The hallmarks were all there during Trump's transition — off-the-cuff decision-making, high staff turnover and bitter internal battles. So far, Biden's transition has publicly been the opposite.
Five leaders of college Republican groups told Business Insider what they thought of President Donald Trump's election loss.
Joe Biden will emphasize treatment and prevention, not law enforcement, in addressing a drug epidemic that’s only grown more dire during the pandemic.
This month, some individuals took to social media to post screenshots of a fake arrest warrant for President-elect Joe Biden.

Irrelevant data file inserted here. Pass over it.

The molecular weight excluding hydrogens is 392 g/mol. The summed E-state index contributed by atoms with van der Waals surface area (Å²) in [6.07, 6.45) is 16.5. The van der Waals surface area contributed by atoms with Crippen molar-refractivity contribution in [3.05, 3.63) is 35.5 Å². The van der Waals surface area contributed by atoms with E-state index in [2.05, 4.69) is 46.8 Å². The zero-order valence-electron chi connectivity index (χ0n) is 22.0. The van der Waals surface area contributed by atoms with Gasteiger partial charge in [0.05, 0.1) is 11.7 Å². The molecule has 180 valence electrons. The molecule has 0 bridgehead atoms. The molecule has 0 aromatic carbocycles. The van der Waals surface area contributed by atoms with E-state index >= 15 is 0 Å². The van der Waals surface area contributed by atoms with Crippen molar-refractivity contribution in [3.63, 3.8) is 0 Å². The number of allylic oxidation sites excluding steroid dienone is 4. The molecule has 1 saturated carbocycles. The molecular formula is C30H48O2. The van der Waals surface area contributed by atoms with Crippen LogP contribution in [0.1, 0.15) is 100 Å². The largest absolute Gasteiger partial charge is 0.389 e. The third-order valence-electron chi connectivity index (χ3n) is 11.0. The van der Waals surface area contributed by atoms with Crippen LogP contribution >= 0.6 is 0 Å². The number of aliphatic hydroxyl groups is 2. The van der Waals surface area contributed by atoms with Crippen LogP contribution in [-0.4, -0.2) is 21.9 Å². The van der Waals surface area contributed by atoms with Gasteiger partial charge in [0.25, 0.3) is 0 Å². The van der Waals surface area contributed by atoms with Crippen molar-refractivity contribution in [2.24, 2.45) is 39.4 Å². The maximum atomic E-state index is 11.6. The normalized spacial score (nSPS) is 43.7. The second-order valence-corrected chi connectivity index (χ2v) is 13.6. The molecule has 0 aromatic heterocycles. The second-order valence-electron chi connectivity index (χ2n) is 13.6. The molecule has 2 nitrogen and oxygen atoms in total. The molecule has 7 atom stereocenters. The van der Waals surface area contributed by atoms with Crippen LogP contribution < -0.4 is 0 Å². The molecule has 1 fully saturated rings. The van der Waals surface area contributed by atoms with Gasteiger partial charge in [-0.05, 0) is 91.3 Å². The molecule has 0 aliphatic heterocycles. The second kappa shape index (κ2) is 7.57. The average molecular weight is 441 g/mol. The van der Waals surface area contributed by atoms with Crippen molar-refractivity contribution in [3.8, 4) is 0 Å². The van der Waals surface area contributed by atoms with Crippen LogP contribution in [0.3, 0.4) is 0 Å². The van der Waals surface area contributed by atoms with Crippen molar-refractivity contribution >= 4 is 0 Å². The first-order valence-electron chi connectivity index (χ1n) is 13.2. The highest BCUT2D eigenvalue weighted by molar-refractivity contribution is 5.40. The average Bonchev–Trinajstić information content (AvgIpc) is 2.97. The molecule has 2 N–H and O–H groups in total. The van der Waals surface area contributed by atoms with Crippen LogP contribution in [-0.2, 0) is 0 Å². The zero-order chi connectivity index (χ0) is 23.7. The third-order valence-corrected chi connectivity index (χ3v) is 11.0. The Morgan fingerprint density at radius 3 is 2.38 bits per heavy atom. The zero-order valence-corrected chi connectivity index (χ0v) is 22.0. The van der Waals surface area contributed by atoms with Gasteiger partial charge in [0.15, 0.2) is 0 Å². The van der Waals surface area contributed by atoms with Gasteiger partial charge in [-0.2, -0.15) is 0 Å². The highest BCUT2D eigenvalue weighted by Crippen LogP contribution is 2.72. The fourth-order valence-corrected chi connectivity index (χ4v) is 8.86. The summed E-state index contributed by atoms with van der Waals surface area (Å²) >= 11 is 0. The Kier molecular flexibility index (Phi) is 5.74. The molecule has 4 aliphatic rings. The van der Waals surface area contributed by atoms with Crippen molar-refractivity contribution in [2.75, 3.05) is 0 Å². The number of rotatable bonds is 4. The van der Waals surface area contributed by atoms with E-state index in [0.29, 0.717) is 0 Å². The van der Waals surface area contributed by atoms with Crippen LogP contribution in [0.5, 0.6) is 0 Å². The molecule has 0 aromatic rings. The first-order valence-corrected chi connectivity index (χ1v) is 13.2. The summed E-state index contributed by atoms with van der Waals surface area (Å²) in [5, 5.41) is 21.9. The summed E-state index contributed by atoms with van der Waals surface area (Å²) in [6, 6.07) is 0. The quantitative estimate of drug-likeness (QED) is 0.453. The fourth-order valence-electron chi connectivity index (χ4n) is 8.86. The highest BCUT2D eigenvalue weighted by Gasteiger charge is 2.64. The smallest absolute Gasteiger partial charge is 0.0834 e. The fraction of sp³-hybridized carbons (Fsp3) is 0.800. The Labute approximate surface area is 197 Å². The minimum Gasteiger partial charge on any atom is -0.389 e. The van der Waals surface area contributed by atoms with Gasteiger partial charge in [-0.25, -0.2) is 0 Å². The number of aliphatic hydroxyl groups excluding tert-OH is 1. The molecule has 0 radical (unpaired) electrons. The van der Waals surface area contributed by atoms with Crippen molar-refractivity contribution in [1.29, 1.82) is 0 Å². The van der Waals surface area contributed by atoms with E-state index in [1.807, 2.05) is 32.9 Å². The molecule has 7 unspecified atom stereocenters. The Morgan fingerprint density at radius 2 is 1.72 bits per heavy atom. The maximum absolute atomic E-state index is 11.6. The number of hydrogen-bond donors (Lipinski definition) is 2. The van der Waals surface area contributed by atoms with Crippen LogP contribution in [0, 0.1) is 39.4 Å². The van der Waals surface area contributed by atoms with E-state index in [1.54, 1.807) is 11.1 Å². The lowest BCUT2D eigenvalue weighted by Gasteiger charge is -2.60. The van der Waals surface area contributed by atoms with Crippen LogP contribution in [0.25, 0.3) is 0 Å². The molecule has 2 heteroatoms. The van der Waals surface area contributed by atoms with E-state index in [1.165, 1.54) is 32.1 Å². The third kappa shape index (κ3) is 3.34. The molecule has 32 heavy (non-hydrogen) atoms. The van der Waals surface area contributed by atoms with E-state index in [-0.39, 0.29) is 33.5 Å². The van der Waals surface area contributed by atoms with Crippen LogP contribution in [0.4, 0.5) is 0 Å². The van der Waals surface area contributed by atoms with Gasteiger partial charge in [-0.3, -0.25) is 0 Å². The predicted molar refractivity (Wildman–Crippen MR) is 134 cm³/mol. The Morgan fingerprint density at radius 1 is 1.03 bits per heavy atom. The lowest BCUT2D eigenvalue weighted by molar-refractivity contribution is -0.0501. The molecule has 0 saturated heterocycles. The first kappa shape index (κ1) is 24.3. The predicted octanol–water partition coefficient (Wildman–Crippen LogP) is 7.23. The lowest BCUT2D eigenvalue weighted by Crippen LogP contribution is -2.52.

Former Overstock.com CEO Patrick Byrne left behind a cloud of confusion when he resigned in 2019 from the internet retailer he’d founded after panicking investors with his bizarre claims that he had romanced a Russian agent at the behest of “Men in Black” working for the United States government.Now he’s back, with what he has described as his own personal “army,” touting what he claims is proof that Democrats stole the election from Donald Trump.“I’ve funded a team of hackers and cybersleuths, other people with odd skills,” Byrne said in a Tuesday interview at One America News, where OAN personality Chanel Rion praised Byrne as the head of an “elite shadow cyber security team.”Former Overstock CEO Patrick Byrne Claims Maria Butina Offered to Arrange One-on-One for Him With PutinAs Trump’s chances of securing a second term dwindle down to nothing, Byrne has launched a media tour to promote his mysterious hacker team, appearing from an “undisclosed location” on OAN, Newsmax, and a series of far-fringe YouTube shows associated with the QAnon conspiracy theory movement. On Friday, a guest host on the popular Rush Limbaugh talk radio show praised Byrne’s allegations about voter fraud and proposed inviting Byrne on the show.With Trump allies on his legal team and in conservative media scrambling for any evidence that Trump didn’t legitimately lose the presidential race, Byrne has become a hero to the MAGA crowd, despite his history of making off-the-wall allegations.Byrne claims he’s funding teams of “hackers and crackers” who realized all the way back in August that Dominion voting machines could be used to steal the election from Trump. Since the election, those voting machines have figured prominently in Trump supporters’ allegations of fraud, despite the company’s repeated denials and any actual proof the voting tallies were changed.The actual details of Byrne’s supposed hacker super-team, however, similarly thin.“I’m a free agent, and I’m self-funded, and I’m funding this army of various odd people,” Byrne said in a Nov. 23 appearance on a podcast with a QAnon promoter who used the name InTheMatrixxx. “It’s really going to make a great movie someday.”Asked for more details on his hacker team, Byrne referred The Daily Beast to his blog, “DeepCapture.” But the 40,000-word explanation on Byrne’s website focuses on his long-running feud with Wall Street short-sellers, and Byrne’s conversations with a mysterious financial whistleblower called the “Easter Bunny,” rather than on any election investigations team.Byrne stopped responding to emails from The Daily Beast when asked whether any members of his hacker team would be available for interviews.Despite his vague claims, Byrne says he’s been funneling allegations about the election to the White House and one-time Trump lawyer Sidney Powell for weeks. Byrne’s claims are similar to those Powell has made publicly, including an allegation that deceased Venezuelan leader Hugo Chavez somehow meddled in the election seven years after his death.“Sidney was the first to really get it, and to get what we’re saying is so vast, that you need kind of a very open-minded person to get it,” Byrne said in the InTheMatrixxx podcast.In the aftermath of the election, Byrne has become the latest with a broad “tech” background to reinvent himself as an expert on voting machines. Byrne is joined in that niche by former 8kun administrator Ron Watkins, who left his position managing the site for its QAnon posts on Election Day and has since appeared on OAN as a so-called elections investigator.During his post-election media tour, Byrne has made a series of other strange claims, including that he could be the reincarnation of an ancient Chinese monk.“I love the Chinese, I speak Chinese, I think I’m the reincarnation of a Shaolin monk, maybe,” Byrne said on the “InTheMatrixxx” podcast.Here’s How Hugo Chavez, Dead Since 2013, Became Responsible for Trump’s Election LossByrne has also encountered some other strange allegations on his media tour. In an appearance on a QAnon YouTube show hosted by a woman named “Cirsten W,” Byrne listened as his host claimed that Bill Clinton and late pedophile Jeffrey Epstein have been cloned.Byrne’s habit of making oddball claims made headlines in 2019, when he was still the CEO of Overstock. Using company letterhead, Byrne issued a statement claiming that “Men in Black” figures in the federal government had urged him to romance Russian agent Maria Butina, who was at the time allegedly trying to infiltrate conservative circles as a gun rights activist. Overstock’s share price plunged, and Byrne eventually resigned after Overstock’s insurer refused to insure the company with Byrne at the helm.A Senate Intelligence Committee report issued in August lays out a different view of Byrne’s interactions with Butina. In the report, Butina sees Byrne as a potential avenue to reach Sen. Rand Paul (R-KY), then a presidential candidate. In a July 2016 email published in the committee report, Butina’s boyfriend, Paul Erickson, wrote that Byrne was “stalking” Butina after meeting her at a libertarian conference and claimed that Byrne made her a $1 million offer related to having his child.“Byrne is a bachelor by choice and consequences of his intellectual gifts and limitations, but is now concerned with his mortality and family legacy,” Erickson wrote. “Since meeting Maria, he has found ever more creative ways to pitch a standing $1 million offer to her ‘to have a baby with him.’ He is utterly enamored of her imagined gene stock and believes that a baby would cement not only his familial line but also relations between our two nations.”Byrne didn’t respond to The Daily Beast about the allegations made in Erickson’s email.Byrne’s other allegations haven’t always paid off, either. In 2018, he lost a landmark defamation trial filed against him by a Canadian businessman who had been described on Byrne’s blog as a terrorist financier and drug and arms trafficker, with the plaintiff awarded $1.2 million in damages.Read more at The Daily Beast.Get our top stories in your inbox every day. Sign up now!Daily Beast Membership: Beast Inside goes deeper on the stories that matter to you. Learn more.